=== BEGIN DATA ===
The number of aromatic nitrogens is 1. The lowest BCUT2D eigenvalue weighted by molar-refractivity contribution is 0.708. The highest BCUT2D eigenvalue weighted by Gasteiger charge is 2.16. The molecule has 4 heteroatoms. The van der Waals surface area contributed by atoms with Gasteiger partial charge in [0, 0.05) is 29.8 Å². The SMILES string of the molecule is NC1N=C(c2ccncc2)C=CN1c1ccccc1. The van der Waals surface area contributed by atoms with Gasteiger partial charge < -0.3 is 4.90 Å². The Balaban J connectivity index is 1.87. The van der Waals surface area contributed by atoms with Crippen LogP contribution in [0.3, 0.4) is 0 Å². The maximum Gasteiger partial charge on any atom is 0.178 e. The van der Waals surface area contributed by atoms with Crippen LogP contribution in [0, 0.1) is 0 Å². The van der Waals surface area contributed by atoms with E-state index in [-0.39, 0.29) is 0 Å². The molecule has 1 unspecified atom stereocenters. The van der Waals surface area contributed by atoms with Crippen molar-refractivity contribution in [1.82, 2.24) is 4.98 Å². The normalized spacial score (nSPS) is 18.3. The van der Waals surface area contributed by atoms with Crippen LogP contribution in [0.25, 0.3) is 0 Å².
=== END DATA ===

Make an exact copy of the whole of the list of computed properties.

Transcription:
The number of aromatic nitrogens is 1. The lowest BCUT2D eigenvalue weighted by molar-refractivity contribution is 0.708. The highest BCUT2D eigenvalue weighted by Gasteiger charge is 2.16. The molecule has 4 heteroatoms. The van der Waals surface area contributed by atoms with Gasteiger partial charge in [0, 0.05) is 29.8 Å². The SMILES string of the molecule is NC1N=C(c2ccncc2)C=CN1c1ccccc1. The van der Waals surface area contributed by atoms with Gasteiger partial charge < -0.3 is 4.90 Å². The Balaban J connectivity index is 1.87. The van der Waals surface area contributed by atoms with Crippen LogP contribution in [0.3, 0.4) is 0 Å². The maximum Gasteiger partial charge on any atom is 0.178 e. The van der Waals surface area contributed by atoms with Crippen LogP contribution in [0, 0.1) is 0 Å². The van der Waals surface area contributed by atoms with E-state index in [-0.39, 0.29) is 0 Å². The molecule has 1 unspecified atom stereocenters. The van der Waals surface area contributed by atoms with Crippen molar-refractivity contribution in [1.82, 2.24) is 4.98 Å². The normalized spacial score (nSPS) is 18.3. The van der Waals surface area contributed by atoms with Crippen LogP contribution in [0.25, 0.3) is 0 Å².